A father dies in a living room, years ago, in June.
Kicking into action mode, that’s one
response to crisis. Or watch movies.
Rock Hudson kissing a woman’s neck
and the question of beauty, the Real Self.
Hands on wooden oars. A quiet bay.
Notes each blade drips at the end of a stroke.
Water meeting water. I was a wounded man
in all my girlhood fantasies. Carried, bandaged,
touched. Another self in chambray shirts.
Hospital sheets. A father knows you.
Death takes who he knows away.
In a life beneath this life I am Rock Hudson.
I am also the neck and the wind
blowing curtains behind two perfect bodies.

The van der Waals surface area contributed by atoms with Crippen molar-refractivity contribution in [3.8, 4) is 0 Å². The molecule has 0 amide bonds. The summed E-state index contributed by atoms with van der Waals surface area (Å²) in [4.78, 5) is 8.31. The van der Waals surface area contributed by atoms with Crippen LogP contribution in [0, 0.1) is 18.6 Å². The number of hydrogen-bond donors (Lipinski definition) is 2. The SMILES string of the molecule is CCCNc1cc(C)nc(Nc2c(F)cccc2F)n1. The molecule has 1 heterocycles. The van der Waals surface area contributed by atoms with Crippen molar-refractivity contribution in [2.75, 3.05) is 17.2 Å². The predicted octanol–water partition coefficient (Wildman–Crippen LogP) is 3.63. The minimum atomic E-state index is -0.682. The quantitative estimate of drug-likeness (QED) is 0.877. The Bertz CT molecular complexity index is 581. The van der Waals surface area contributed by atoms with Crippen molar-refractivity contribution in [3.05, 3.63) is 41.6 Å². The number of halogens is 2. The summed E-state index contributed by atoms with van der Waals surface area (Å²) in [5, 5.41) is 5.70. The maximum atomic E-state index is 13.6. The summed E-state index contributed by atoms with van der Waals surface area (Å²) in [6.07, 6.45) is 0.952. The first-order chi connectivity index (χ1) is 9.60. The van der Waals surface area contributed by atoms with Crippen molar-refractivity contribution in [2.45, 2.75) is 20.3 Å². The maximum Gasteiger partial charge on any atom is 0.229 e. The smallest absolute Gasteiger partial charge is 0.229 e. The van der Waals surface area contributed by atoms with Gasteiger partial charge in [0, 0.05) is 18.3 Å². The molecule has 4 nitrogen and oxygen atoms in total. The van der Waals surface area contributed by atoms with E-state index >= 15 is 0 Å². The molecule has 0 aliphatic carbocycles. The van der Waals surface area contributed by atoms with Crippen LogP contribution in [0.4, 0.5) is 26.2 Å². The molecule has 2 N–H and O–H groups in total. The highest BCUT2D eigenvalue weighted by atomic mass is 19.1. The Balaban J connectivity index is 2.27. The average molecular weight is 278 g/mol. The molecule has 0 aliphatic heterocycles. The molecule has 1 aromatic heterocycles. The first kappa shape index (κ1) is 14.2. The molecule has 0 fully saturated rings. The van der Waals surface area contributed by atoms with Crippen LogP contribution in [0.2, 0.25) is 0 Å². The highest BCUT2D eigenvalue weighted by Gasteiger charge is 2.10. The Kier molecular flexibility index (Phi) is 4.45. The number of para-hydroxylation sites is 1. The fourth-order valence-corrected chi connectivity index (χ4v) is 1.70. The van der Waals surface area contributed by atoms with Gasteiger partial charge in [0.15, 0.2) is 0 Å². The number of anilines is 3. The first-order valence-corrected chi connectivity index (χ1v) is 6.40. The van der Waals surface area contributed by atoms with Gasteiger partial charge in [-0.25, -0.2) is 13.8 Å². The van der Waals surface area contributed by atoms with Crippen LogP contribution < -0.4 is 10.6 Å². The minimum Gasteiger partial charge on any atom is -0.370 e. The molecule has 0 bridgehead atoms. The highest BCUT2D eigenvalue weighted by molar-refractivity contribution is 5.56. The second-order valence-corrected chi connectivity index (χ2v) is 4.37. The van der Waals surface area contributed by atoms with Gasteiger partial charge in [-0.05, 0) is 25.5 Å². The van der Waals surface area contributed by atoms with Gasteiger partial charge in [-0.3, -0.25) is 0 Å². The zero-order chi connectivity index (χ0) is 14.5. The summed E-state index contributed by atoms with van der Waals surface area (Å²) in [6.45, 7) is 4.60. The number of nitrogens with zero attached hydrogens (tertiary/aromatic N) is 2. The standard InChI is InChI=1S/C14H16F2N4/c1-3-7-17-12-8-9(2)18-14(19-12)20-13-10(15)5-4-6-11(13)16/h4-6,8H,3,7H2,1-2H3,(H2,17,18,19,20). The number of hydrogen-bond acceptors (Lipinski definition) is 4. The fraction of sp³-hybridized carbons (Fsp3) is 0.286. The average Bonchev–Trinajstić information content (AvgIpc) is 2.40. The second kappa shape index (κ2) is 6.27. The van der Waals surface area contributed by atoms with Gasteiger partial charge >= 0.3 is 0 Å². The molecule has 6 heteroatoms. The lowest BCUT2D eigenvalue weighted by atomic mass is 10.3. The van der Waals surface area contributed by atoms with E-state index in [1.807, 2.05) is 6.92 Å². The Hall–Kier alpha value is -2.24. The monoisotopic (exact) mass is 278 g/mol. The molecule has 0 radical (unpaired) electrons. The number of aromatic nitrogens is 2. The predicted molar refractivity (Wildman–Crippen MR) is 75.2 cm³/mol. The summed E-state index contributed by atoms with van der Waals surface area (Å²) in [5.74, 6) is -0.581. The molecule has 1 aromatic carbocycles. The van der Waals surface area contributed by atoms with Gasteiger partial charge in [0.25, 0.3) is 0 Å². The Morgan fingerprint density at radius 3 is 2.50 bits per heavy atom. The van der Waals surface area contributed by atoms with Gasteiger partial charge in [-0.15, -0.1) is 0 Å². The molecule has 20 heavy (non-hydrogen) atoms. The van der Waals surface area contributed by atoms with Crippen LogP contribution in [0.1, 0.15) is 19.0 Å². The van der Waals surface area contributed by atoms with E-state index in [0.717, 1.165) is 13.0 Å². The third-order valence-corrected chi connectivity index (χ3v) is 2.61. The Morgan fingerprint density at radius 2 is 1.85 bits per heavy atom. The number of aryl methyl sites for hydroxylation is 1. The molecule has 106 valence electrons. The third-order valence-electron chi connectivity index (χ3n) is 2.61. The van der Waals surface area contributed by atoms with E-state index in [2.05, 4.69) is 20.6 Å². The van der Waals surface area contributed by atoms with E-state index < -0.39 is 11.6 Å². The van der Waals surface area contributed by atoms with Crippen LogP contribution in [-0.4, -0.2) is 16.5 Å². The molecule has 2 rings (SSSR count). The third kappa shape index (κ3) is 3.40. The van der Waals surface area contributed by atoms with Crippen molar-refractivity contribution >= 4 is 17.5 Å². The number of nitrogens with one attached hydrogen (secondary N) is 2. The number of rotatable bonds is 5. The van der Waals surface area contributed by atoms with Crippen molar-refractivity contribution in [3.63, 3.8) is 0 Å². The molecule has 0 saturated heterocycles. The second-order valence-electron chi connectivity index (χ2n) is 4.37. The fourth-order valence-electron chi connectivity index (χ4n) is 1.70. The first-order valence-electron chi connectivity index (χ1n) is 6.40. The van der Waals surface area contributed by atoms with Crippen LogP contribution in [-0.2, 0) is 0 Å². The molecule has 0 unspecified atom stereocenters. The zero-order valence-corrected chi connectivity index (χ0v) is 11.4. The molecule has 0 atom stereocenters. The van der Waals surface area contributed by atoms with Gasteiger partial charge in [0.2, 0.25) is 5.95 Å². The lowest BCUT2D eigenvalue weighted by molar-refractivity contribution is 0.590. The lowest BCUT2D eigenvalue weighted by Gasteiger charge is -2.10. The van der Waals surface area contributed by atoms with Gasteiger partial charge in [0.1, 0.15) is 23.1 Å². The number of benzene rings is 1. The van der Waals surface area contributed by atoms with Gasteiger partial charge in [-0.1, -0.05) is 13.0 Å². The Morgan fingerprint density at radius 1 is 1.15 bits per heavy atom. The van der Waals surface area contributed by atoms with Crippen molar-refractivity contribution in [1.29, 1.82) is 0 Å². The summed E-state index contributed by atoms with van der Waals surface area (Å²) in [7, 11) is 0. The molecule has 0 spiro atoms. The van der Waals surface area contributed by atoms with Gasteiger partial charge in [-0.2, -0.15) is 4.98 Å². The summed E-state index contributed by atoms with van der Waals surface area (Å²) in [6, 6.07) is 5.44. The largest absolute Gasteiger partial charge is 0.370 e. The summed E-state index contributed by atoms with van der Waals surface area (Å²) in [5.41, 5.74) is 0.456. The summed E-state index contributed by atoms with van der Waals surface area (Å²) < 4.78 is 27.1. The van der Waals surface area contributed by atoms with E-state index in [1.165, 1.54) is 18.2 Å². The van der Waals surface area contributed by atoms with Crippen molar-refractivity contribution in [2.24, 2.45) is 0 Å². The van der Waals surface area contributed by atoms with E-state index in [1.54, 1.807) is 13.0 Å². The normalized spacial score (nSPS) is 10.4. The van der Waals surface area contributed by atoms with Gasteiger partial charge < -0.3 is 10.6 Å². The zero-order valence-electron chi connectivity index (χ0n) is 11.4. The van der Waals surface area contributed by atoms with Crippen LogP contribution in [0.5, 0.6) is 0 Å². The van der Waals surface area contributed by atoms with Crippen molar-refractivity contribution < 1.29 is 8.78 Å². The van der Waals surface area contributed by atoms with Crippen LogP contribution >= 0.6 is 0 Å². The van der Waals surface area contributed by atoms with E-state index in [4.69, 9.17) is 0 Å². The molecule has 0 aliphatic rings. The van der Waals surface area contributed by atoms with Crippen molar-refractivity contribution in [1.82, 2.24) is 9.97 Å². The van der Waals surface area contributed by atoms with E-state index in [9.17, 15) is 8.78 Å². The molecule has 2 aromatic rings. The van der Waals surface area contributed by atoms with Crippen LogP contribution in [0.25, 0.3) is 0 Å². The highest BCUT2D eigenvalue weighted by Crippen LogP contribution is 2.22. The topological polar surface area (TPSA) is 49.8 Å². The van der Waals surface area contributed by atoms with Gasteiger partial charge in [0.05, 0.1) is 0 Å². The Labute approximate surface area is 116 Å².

One bends another the way
an oar appears bent from the exact place
it enters water.
Nancy Pagh is the author of No Sweeter Fat, winner of the Autumn House Press book prize in poetry, and After, winner of the Floating Bridge Press chapbook competition. Her poems have appeared in various literary journals, including Bellingham Review, Poetry Northwest, Prairie Schooner, and Rattle. Pagh teaches at Western Washington University.